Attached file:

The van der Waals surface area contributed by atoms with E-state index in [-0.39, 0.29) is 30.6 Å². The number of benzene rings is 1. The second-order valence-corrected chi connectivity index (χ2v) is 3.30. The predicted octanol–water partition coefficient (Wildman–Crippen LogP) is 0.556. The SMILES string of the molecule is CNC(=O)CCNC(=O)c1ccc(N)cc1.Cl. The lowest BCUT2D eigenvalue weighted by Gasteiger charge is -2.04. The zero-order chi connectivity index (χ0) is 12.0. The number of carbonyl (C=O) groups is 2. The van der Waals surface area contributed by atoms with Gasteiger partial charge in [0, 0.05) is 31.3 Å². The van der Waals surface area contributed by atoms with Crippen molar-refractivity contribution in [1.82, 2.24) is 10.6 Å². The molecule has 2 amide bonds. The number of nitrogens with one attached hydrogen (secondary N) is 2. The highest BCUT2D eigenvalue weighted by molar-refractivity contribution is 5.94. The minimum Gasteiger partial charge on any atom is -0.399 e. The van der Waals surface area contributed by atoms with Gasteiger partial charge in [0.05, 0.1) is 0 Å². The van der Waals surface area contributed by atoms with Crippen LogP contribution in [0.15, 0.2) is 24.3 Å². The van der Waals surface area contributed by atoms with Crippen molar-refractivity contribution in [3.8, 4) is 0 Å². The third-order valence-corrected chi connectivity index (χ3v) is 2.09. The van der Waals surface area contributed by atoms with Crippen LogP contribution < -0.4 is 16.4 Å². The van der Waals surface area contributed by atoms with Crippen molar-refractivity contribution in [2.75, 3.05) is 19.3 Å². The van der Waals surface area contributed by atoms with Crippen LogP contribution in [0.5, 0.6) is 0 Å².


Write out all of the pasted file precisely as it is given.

The van der Waals surface area contributed by atoms with E-state index in [-0.39, 0.29) is 30.6 Å². The number of benzene rings is 1. The second-order valence-corrected chi connectivity index (χ2v) is 3.30. The predicted octanol–water partition coefficient (Wildman–Crippen LogP) is 0.556. The SMILES string of the molecule is CNC(=O)CCNC(=O)c1ccc(N)cc1.Cl. The lowest BCUT2D eigenvalue weighted by Gasteiger charge is -2.04. The zero-order chi connectivity index (χ0) is 12.0. The number of carbonyl (C=O) groups is 2. The van der Waals surface area contributed by atoms with Gasteiger partial charge in [0, 0.05) is 31.3 Å². The van der Waals surface area contributed by atoms with Crippen molar-refractivity contribution in [1.82, 2.24) is 10.6 Å². The molecule has 2 amide bonds. The number of nitrogens with one attached hydrogen (secondary N) is 2. The highest BCUT2D eigenvalue weighted by molar-refractivity contribution is 5.94. The minimum Gasteiger partial charge on any atom is -0.399 e. The van der Waals surface area contributed by atoms with Gasteiger partial charge in [0.05, 0.1) is 0 Å². The van der Waals surface area contributed by atoms with Crippen LogP contribution in [0.15, 0.2) is 24.3 Å². The van der Waals surface area contributed by atoms with Crippen molar-refractivity contribution in [3.8, 4) is 0 Å². The third-order valence-corrected chi connectivity index (χ3v) is 2.09. The van der Waals surface area contributed by atoms with Crippen LogP contribution < -0.4 is 16.4 Å². The van der Waals surface area contributed by atoms with Crippen molar-refractivity contribution in [2.75, 3.05) is 19.3 Å². The van der Waals surface area contributed by atoms with Crippen LogP contribution in [0.5, 0.6) is 0 Å².